NSF-164613-CPS: Breakthrough: Secure Interactions with Internet of Things

 

Project description

The objective of this research is to (1) gain insights into the challenges of securing interactions in Internet of Things (IoT) deployments, (2) develop a practical framework that mitigates security and privacy threats to IoT interactions, and (3) validate the proposed framework in a medium-scale IoT testbed and through user studies. The emerging IoT computing paradigm promises novel applications in almost all sectors by enabling interactions between users, sensors, and actuators. These interactions can take the form of device-to-device (e.g., Bluetooth Low Energy (BLE)) or human-to-device (e.g., voice control). By exploiting vulnerabilities in these interaction surfaces, an adversary can gain unauthorized access to the IoT, which enables tracking, profiling and posing harm to the user. With the thousands of diverse IoT manufacturers, developers, and devices, it is very challenging, if not impossible, to ensure all devices are properly secured at production and kept up-to-date after production. IoT users and administrators have to place their trust in a set of devices, with the least secure device breaking the security chain.

This project consists of the following four major tasks:

  1. An extensive data collection campaign about the IoT deployments to ascertain the types of deployed IoT devices, their interaction capabilities, and the underlying vulnerabilities;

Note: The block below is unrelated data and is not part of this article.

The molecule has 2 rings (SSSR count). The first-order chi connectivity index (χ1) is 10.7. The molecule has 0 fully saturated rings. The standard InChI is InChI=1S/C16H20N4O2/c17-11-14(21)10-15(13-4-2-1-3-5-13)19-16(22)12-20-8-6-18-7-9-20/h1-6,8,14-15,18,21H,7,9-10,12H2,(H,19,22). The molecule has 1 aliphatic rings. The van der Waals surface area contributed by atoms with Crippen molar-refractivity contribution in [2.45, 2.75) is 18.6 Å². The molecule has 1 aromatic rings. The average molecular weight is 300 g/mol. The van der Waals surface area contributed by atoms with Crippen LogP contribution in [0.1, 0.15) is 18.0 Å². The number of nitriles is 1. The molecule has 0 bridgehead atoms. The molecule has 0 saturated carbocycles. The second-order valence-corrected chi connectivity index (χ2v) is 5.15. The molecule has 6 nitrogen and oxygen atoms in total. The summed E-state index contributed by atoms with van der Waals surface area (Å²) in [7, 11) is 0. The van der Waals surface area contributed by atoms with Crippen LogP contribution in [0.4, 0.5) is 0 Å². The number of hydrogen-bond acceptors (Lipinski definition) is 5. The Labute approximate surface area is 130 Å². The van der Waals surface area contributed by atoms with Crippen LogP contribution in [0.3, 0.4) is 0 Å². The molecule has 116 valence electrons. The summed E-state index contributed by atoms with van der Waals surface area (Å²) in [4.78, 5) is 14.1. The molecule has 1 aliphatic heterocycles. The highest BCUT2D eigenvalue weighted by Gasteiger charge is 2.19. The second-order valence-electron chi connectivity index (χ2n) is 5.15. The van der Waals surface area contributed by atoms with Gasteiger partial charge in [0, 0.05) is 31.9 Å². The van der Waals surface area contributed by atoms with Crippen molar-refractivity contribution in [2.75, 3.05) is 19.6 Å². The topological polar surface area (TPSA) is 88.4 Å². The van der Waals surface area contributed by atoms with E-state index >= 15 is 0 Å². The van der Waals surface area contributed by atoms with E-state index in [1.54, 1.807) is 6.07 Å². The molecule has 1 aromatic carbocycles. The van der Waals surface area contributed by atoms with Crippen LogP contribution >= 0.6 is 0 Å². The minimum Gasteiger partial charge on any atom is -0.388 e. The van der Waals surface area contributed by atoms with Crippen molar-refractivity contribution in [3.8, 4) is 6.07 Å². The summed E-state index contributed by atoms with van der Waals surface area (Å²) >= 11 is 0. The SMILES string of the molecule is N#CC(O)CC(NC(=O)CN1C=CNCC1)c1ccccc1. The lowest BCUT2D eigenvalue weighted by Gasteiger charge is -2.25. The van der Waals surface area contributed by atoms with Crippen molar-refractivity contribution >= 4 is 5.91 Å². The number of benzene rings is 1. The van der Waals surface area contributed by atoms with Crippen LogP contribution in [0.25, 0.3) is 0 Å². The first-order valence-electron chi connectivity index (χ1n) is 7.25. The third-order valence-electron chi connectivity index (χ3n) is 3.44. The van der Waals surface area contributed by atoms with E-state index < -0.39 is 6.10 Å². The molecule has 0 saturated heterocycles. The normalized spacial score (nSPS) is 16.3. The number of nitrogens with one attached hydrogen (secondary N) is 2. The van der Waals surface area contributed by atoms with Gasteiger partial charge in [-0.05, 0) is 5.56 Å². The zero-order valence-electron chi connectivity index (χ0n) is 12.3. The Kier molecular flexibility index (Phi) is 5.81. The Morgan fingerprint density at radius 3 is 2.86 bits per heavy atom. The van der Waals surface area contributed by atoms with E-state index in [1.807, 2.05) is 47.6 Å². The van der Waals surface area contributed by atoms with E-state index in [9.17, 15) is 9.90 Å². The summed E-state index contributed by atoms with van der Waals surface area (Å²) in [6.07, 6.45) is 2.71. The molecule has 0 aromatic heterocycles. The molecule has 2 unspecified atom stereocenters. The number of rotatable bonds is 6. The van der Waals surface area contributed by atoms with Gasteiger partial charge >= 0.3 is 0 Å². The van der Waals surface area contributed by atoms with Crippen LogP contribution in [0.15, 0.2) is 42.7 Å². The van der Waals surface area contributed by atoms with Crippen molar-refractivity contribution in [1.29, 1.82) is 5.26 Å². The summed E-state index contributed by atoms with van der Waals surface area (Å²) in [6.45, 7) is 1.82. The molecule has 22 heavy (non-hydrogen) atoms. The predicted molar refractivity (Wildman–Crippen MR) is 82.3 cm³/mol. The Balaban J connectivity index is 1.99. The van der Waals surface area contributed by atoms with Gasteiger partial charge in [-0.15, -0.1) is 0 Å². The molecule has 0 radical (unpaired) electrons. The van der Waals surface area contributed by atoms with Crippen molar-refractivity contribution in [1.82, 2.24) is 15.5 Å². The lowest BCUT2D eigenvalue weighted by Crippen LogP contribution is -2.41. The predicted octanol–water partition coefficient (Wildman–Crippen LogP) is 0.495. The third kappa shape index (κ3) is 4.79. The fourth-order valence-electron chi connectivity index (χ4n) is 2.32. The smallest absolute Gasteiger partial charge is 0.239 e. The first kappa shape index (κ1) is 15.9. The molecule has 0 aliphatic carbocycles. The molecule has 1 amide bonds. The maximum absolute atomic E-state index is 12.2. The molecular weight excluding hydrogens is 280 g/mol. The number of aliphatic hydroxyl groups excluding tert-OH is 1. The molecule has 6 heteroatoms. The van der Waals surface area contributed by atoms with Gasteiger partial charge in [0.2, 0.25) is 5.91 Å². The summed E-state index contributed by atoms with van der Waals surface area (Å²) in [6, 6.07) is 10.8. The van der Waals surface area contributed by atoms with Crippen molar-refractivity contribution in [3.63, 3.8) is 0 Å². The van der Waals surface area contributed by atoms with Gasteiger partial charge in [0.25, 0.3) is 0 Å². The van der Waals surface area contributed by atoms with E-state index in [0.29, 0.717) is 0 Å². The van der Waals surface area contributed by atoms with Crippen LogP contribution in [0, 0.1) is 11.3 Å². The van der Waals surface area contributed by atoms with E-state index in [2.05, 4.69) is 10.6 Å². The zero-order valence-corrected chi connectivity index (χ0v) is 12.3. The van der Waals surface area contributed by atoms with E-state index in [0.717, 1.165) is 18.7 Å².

2. Development of a framework that addresses the security and privacy issues and provides external access control for two representative interaction surfaces: BLE and voice-based control;
  3. Validation of the developed solutions via a full-fledged implementation and experimentation on an IoT testbed;
  4. User studies to address the deployment and usability challenges of the proposed framework.

The proposed research will also significantly advance the understanding of the challenges to secure IoT interaction surfaces in practice, thus promoting the progress of science. This project will establish a general direction to secure interactions in the current and future IoT deployments. It will offer an additional protection layer in the cases where security cannot be properly built-in and maintained.

By shifting the trust base from the various manufacturers and developers to a single framework under the user’s control, deploying IoT devices will be more feasible and less vulnerable. The proposed framework will help advance the national health, prosperity and welfare, and also secure the national defense. Securing IoT interface surfaces as case studies will be integrated in graduate-level courses, and used to train (especially underrepresented and female) students with interdisciplinary topics that require a balanced mix of theory and practice, thus developing human resources in the nationally needed areas.

This project is funded by the NSF under grant NSF-164613-CPS.


People

Faculty

  • Kang G. Shin, Professor/Principal Investigator. Email: kgshin at eecs.umich.edu

Research Fellows

  • Liang He

Students

  • Kassem Fawaz, Grad. Student.

Reports

  • Huan Feng*, Kassem Fawaz*, and Kang G. Shin (*co-primary authors). Continuous Authentication for Voice AssistantsThe 23rd Annual International Conference on Mobile Computing and Networking (ACM MobiCom 2017), Snowbird, UT, USA, October 2017. PDFpdf
  • Kassem Fawaz, Kyu-Han Kim, and Kang G. Shin. Protecting Privacy of BLE Device Users The 25th USENIX Security Symposium 2016 (Sec ’16), Austin, TX, USA, August 2016. PDFpdf